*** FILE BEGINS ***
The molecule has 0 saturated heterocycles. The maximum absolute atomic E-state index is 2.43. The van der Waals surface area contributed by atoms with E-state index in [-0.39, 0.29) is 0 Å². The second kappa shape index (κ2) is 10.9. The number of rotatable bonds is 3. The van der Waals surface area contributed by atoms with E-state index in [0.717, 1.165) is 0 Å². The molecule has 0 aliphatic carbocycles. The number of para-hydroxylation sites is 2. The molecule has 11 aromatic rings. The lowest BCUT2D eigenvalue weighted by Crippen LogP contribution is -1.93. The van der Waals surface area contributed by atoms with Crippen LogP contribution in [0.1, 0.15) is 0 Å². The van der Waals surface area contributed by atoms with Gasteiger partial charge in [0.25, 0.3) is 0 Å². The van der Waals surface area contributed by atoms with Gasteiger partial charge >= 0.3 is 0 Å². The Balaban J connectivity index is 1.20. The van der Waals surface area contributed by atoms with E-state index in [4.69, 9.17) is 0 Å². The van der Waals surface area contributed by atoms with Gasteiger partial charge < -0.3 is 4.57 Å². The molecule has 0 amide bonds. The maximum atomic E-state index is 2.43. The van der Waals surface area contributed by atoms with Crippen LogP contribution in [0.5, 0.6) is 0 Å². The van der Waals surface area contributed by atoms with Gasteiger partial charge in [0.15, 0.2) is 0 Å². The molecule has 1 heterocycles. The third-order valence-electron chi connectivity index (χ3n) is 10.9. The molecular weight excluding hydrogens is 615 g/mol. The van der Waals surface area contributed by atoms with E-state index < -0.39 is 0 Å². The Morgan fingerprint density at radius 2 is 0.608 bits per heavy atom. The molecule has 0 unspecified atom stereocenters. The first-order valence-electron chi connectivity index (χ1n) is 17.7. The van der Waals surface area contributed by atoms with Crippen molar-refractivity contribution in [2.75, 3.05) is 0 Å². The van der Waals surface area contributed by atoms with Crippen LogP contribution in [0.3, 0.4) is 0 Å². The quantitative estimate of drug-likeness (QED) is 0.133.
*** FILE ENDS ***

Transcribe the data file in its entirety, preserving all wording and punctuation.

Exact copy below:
The molecule has 0 saturated heterocycles. The maximum absolute atomic E-state index is 2.43. The van der Waals surface area contributed by atoms with E-state index in [-0.39, 0.29) is 0 Å². The second kappa shape index (κ2) is 10.9. The number of rotatable bonds is 3. The van der Waals surface area contributed by atoms with E-state index in [0.717, 1.165) is 0 Å². The molecule has 0 aliphatic carbocycles. The number of para-hydroxylation sites is 2. The molecule has 11 aromatic rings. The lowest BCUT2D eigenvalue weighted by Crippen LogP contribution is -1.93. The van der Waals surface area contributed by atoms with Crippen LogP contribution in [0.1, 0.15) is 0 Å². The van der Waals surface area contributed by atoms with Gasteiger partial charge in [0.25, 0.3) is 0 Å². The van der Waals surface area contributed by atoms with Gasteiger partial charge >= 0.3 is 0 Å². The Balaban J connectivity index is 1.20. The van der Waals surface area contributed by atoms with E-state index in [4.69, 9.17) is 0 Å². The van der Waals surface area contributed by atoms with Gasteiger partial charge < -0.3 is 4.57 Å². The molecule has 0 amide bonds. The maximum atomic E-state index is 2.43. The van der Waals surface area contributed by atoms with Crippen LogP contribution in [0.5, 0.6) is 0 Å². The van der Waals surface area contributed by atoms with Gasteiger partial charge in [0.15, 0.2) is 0 Å². The molecule has 1 heterocycles. The third-order valence-electron chi connectivity index (χ3n) is 10.9. The molecular weight excluding hydrogens is 615 g/mol. The van der Waals surface area contributed by atoms with E-state index < -0.39 is 0 Å². The Morgan fingerprint density at radius 2 is 0.608 bits per heavy atom. The molecule has 0 unspecified atom stereocenters. The first-order valence-electron chi connectivity index (χ1n) is 17.7. The van der Waals surface area contributed by atoms with Crippen molar-refractivity contribution in [2.75, 3.05) is 0 Å². The van der Waals surface area contributed by atoms with Crippen LogP contribution in [0.3, 0.4) is 0 Å². The quantitative estimate of drug-likeness (QED) is 0.133.